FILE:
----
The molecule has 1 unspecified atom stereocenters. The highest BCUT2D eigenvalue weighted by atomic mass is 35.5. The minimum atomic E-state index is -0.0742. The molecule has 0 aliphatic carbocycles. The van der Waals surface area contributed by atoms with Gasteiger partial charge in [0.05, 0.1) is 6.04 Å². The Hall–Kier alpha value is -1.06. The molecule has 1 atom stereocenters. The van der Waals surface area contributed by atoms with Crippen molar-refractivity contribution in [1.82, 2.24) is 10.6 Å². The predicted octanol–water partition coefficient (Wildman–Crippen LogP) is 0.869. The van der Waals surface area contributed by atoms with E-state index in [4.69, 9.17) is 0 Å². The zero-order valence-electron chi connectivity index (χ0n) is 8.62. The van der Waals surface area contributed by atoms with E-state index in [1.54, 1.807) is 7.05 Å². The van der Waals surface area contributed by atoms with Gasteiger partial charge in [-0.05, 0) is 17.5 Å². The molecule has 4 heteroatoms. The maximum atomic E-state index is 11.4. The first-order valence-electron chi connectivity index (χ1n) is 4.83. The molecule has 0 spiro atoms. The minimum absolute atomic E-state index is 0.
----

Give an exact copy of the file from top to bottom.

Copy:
The molecule has 1 unspecified atom stereocenters. The highest BCUT2D eigenvalue weighted by atomic mass is 35.5. The minimum atomic E-state index is -0.0742. The molecule has 0 aliphatic carbocycles. The van der Waals surface area contributed by atoms with Gasteiger partial charge in [0.05, 0.1) is 6.04 Å². The Hall–Kier alpha value is -1.06. The molecule has 1 atom stereocenters. The van der Waals surface area contributed by atoms with Crippen molar-refractivity contribution in [1.82, 2.24) is 10.6 Å². The predicted octanol–water partition coefficient (Wildman–Crippen LogP) is 0.869. The van der Waals surface area contributed by atoms with E-state index in [4.69, 9.17) is 0 Å². The zero-order valence-electron chi connectivity index (χ0n) is 8.62. The van der Waals surface area contributed by atoms with E-state index in [1.54, 1.807) is 7.05 Å². The van der Waals surface area contributed by atoms with Gasteiger partial charge in [-0.05, 0) is 17.5 Å². The molecule has 4 heteroatoms. The maximum atomic E-state index is 11.4. The first-order valence-electron chi connectivity index (χ1n) is 4.83. The molecule has 0 spiro atoms. The minimum absolute atomic E-state index is 0.